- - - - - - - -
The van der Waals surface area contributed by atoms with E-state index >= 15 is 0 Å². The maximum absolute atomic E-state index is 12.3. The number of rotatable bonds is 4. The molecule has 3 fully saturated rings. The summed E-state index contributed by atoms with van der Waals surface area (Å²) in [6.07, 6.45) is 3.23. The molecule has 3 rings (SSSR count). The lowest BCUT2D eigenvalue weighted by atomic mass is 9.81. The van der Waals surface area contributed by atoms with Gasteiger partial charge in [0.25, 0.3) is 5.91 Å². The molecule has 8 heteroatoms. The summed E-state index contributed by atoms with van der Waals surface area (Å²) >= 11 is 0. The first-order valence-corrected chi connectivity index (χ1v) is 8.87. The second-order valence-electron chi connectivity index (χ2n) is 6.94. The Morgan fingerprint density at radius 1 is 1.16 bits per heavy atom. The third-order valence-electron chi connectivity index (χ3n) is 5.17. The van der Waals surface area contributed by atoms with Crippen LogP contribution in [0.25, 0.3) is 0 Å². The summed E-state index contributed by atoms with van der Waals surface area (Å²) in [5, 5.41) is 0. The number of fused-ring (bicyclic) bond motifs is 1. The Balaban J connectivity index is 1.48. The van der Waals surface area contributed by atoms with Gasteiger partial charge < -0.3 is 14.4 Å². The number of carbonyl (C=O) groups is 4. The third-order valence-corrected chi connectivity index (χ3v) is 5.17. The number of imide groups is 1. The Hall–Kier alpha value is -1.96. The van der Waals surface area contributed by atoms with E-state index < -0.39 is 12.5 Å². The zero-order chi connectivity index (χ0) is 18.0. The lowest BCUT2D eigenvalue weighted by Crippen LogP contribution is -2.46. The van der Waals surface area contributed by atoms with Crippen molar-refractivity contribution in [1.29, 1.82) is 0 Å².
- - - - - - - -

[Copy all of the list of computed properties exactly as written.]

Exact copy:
The van der Waals surface area contributed by atoms with E-state index >= 15 is 0 Å². The maximum absolute atomic E-state index is 12.3. The number of rotatable bonds is 4. The molecule has 3 fully saturated rings. The summed E-state index contributed by atoms with van der Waals surface area (Å²) in [6.07, 6.45) is 3.23. The molecule has 3 rings (SSSR count). The lowest BCUT2D eigenvalue weighted by atomic mass is 9.81. The van der Waals surface area contributed by atoms with Gasteiger partial charge in [0.25, 0.3) is 5.91 Å². The molecule has 8 heteroatoms. The summed E-state index contributed by atoms with van der Waals surface area (Å²) >= 11 is 0. The first-order valence-corrected chi connectivity index (χ1v) is 8.87. The second-order valence-electron chi connectivity index (χ2n) is 6.94. The Morgan fingerprint density at radius 1 is 1.16 bits per heavy atom. The third-order valence-electron chi connectivity index (χ3n) is 5.17. The van der Waals surface area contributed by atoms with Crippen LogP contribution in [0.25, 0.3) is 0 Å². The summed E-state index contributed by atoms with van der Waals surface area (Å²) in [5, 5.41) is 0. The number of fused-ring (bicyclic) bond motifs is 1. The Balaban J connectivity index is 1.48. The van der Waals surface area contributed by atoms with Gasteiger partial charge < -0.3 is 14.4 Å². The number of carbonyl (C=O) groups is 4. The third-order valence-corrected chi connectivity index (χ3v) is 5.17. The number of imide groups is 1. The Hall–Kier alpha value is -1.96. The van der Waals surface area contributed by atoms with E-state index < -0.39 is 12.5 Å². The zero-order chi connectivity index (χ0) is 18.0. The lowest BCUT2D eigenvalue weighted by Crippen LogP contribution is -2.46. The van der Waals surface area contributed by atoms with Crippen molar-refractivity contribution in [1.29, 1.82) is 0 Å².